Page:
I've been a little oversized all my life. Check that: I started out "a little oversized." I've contributed to that, since then.
I never was very active, growing up. I played with the other kids. Baseball with the YMCA in grade school--the kind where everyone gets a trophy. Then I became very bookish for a few years, and didn't play sports with the other kids at school. That changed when my folks got me a basketball goal to hang over the garage, the Christmas of my seventh-grade year. That summer, I wore out that goal, played on it constantly.
As a result, I played basketball from 8th-12th grade. This isn't a terribly impressive accomplishment; I went to a small Christian school where, at 5'11', I was one of the taller kids and could make the team based on brute force and size alone.
I also played flag football, as a sort of conditioning regimen to prepare for basketball. Flag football is often regarded as a sissy-sport by many macho sportsdudes, but I don't think they take into account a few key points: 1) it involves a lot of running--A LOT; 2) anyone on offense is an eligible receiver, including the center (yours truly), so everyone is encouraged to have good hands and good yards-after-catch footwork; and 3) there are no protective pads involved, and there IS contact. Lots, if you play the game hard like we did.
Suffice to say, I played high school sports and kept in decent shape. I weighed in at a solid 250, but I carried it well. I wasn't buff, but I wasn't terribly fat either. I was just stocky. Solid. A little slow-footed, but I made up for it as I could.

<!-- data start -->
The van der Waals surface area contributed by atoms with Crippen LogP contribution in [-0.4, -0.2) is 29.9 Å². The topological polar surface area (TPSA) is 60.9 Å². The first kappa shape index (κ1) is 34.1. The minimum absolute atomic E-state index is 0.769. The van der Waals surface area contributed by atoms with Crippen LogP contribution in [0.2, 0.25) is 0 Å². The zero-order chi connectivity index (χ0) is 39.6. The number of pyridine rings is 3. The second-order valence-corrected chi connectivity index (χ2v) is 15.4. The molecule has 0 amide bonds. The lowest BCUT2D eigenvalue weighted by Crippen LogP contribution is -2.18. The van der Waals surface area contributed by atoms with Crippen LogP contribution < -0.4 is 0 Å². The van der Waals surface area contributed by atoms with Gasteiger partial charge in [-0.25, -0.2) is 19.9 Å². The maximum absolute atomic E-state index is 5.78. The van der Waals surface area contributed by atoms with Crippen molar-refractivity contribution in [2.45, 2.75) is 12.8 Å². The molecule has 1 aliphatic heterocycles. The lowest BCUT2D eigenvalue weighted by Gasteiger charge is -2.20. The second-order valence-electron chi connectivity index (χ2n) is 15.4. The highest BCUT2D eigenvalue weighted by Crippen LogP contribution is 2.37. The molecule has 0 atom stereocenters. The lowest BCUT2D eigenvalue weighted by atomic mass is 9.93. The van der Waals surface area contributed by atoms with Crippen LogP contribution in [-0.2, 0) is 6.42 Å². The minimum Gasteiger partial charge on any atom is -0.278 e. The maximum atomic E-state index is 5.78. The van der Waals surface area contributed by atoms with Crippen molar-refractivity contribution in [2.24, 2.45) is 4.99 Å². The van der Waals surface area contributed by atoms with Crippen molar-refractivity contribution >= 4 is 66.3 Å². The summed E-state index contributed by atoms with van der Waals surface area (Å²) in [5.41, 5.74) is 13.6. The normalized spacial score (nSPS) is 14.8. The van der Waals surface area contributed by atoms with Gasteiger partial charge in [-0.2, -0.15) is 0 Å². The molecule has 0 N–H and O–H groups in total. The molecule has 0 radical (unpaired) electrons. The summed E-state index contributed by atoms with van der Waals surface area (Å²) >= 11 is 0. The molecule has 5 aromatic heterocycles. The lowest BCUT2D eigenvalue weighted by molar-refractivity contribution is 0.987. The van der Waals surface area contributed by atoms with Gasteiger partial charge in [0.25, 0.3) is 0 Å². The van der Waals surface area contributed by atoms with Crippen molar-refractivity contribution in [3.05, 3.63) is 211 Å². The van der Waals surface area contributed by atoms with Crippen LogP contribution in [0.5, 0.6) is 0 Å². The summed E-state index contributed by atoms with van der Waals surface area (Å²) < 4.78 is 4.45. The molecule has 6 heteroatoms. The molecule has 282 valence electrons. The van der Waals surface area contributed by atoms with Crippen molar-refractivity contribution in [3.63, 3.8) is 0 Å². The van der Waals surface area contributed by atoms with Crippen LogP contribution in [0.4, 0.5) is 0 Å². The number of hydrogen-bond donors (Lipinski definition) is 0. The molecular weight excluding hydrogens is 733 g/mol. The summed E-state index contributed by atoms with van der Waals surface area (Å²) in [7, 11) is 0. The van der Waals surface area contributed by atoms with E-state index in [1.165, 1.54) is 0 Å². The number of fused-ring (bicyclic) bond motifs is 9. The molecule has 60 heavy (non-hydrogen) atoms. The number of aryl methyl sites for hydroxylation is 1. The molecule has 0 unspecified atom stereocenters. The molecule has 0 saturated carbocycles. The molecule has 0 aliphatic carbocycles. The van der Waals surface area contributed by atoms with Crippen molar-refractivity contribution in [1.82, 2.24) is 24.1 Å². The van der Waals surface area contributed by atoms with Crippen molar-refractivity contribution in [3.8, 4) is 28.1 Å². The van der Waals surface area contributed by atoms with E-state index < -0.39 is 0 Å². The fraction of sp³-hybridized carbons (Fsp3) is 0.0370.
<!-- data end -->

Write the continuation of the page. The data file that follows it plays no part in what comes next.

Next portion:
In college, I played two seasons of intramural hoops with my buddies, but never anything serious. There certainly were no 6 a.m. practices five days a week, like there were in high school.
And of course, in college, I gained weight eating on the meal plan, like so many other college freshman do. But instead of the "Freshman 15," I gained the Freshman 50. Lucky Charms cereal and glasses of chocolate milk became a staple of every single meal. My diet was very meat-and-bread-focused, with few vegetables beyond what they could fit into an omelette.
By the time I finished college, I had gained another 50 pounds, to put me at a non-buff, more-than-just-stocky 350. I was big. A big dude.
In the first year post-college, I had two personal setbacks that I won't get into here. Suffice it to say, I turned to food for comfort. I lacked self-control. I made bad choices. And over the next year or so, I gained yet another 100 pounds.
I didn't know how much I actually weighed. The scales at the doctor's office only go up to 375, and I had long ago beaten those weak things.
I commuted to work downtown, a stressful 90 minutes each way. Invariably, on the way into work, I would stop by McDonalds for a sausage McMuffin, or I'd swing by the convenience store for a package of chocolate donuts and a pint of chocolate milk (an addiction I'm still struggling to beat). On the way home, I'd sometimes hit up Mickey-D's again for two double-cheeseburgers (no pickles) and a large Dr. Pepper.
My eating habits at home were no better than my habits before, during, and after work. I liked pizza. And ice cream. And cake. Especially cake.
My blood pressure was high, I was on the fast track to diabetes, my cholesterol was probably getting pretty gross. I say probably because I wasn't sure. I'm still not. It's been a while, and honestly, I'm afraid.
I made small changes, to "get active," but they never really addressed the problem. The little bit of walking I did was made up for by more bad food habits. (Hamburger Helper is a bad name; it should be called Heartattack Helper, or Hamburger Killer.)
Last Christmas, I had had enough. I bought a scale online that could go up to 550 pounds. I was going to make a positive change.
On January 5, I started Weight Watchers. I weighed in for the first time in years--weighed in for real.
471 pounds. I couldn't believe it. But it was what it was, and it was up to me to change.